September 10, 2014 at 1:56 pm EDT | by Lou Chibbaro Jr.
Shopping center owner opposes D.C. Eagle’s move
D.C. Eagle, gay news, Washington Blade

A company created by the Eagle’s owners purchased a new building at 3701 Benning Rd., N.E., on June 11 for $925,000. (Washington Blade photo by Lou Chibbaro, Jr.)

The owner of a Northeast Washington shopping center located next to a three-story warehouse building where the D.C. Eagle hopes to reopen this fall is challenging a preliminary decision by the city’s liquor board to approve a liquor license for the popular gay bar at its new location.

Celia Properties Limited Partnership LLC, which owns the small shopping center at Minnesota Avenue and Benning Road, N.E., said in a March 28 petition filed with the D.C. Alcoholic Beverage Control Board that a liquor serving establishment such as the Eagle will “adversely impact” its adjacent property.

The petition said the operation of the Eagle in its proposed location would violate provisions of the city’s liquor law calling for “peace, order, and quiet” in the surrounding neighborhood and would likely create problems associated with litter, residential parking, and “vehicular and pedestrian safety.”

“I know Celia is going to the mat on this,” Eagle co-owner Ted Clements told the Blade on Tuesday. “They will do all they can to oppose us.”

Clements declined further comment, saying he prefers to wait until the first week of October to discuss the Eagle’s plans for its new building and the opposition it’s facing from the shopping center when he will have more time to talk to the Blade.

He acknowledged, however, that many of the details of the Eagle’s plans for the new building’s 16,900 square feet of space have been published on the Eagle’s Facebook page.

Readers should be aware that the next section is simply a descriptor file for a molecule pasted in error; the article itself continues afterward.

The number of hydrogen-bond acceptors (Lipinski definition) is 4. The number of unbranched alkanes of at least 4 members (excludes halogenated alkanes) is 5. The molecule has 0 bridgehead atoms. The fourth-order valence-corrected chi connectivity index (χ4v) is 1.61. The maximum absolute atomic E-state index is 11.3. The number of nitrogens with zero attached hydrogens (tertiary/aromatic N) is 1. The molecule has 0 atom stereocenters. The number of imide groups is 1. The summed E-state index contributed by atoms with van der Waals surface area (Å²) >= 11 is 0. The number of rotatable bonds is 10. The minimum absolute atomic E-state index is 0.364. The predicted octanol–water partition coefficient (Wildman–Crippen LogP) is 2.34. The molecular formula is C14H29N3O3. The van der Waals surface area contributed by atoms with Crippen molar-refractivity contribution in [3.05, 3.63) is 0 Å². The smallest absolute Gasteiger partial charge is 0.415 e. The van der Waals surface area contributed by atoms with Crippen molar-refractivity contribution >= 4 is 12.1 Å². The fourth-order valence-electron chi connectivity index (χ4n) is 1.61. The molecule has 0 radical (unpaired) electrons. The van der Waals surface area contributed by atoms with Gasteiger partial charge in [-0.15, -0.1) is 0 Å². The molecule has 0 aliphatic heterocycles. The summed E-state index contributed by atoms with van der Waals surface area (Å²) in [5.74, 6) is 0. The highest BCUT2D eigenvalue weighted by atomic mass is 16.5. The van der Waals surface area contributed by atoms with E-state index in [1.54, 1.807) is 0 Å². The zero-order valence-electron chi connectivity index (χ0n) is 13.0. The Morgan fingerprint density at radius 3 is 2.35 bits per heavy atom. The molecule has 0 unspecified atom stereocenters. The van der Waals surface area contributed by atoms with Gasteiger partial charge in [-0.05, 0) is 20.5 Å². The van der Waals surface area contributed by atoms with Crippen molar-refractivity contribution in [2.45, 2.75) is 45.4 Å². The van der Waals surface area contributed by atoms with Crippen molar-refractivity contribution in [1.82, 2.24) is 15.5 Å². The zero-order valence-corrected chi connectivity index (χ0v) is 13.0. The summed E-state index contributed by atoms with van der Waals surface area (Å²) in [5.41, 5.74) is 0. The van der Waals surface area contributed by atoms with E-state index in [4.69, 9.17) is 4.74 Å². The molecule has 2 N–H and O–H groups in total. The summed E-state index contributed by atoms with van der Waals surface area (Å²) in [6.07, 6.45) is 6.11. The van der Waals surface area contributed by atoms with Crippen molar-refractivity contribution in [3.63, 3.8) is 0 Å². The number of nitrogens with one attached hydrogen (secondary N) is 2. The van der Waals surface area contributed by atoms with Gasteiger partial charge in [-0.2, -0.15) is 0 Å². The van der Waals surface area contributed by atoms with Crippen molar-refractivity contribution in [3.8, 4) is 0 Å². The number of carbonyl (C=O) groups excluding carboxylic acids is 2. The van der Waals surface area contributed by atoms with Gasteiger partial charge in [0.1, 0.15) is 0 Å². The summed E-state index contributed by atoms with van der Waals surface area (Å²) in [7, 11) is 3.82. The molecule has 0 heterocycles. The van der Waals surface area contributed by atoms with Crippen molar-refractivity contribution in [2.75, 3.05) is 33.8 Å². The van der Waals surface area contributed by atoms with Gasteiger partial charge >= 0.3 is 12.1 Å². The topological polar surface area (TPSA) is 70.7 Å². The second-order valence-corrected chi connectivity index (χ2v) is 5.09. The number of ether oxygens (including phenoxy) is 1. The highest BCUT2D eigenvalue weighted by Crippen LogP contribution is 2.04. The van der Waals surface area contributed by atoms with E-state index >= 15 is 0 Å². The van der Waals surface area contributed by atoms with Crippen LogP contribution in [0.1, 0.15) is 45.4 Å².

The Eagle has operated as the D.C. area’s preeminent leather-Levi gay bar in at least three downtown D.C. locations since 1971. It was displaced from its home of more than 25 years at 639 New York Ave., N.W. in January to make way for the construction of a new office building.

City property records show that a new company created by the Eagle’s owners called DC Eagle Development LLC purchased the new building at 3701 Benning Rd., N.E., on June 11 for $925,000.

“When the new DC Eagle reopens the venue will offer something for everyone in the gay community,” a July 7 posting on its Facebook page says.

A new restaurant on the premises “will offer fine dining and off site catering to the surrounding community as well as the gay community,” the posting says.

“The DC Eagle itself will still cater to the leather and fetish community,” the posting says. “It will have the hottest men in DC, and will be open to all members of the gay community, a place where everyone will be welcome.”

Among other things, the sprawling building will also be home to a dance club called The Exile, a reincarnation of the popular club the Eagle opened downtown in the 1980s before that, too, was displaced by downtown development. The new Exile will include a theater that will host live entertainment and a DJ booth in which “some of the hottest music in DC” will be spun, the Facebook posting says.

Other plans submitted by the Eagle to the ABC Board, which the board has tentatively approved, include a rooftop summer garden with 100 seats and a sidewalk café with 36 seats.

“Types of entertainment include dancing, four piece bands, open mic, contests and fundraisers for charity,” plans submitted with the Eagle’s license application last December stated.

At a hearing before the ABC board earlier this year, Clements provided details of plans to open a separate and enclosed cigar bar within the Eagle building called Terminal Alley for which Clements and the Eagle’s other co-owner, Peter Lloyd, are applying for a separate liquor license.

Celia Properties has also challenged the application for that license. The ABC Board has scheduled a hearing for Oct. 8 to listen to arguments by the opposing parties before making a decision on whether to grant the license.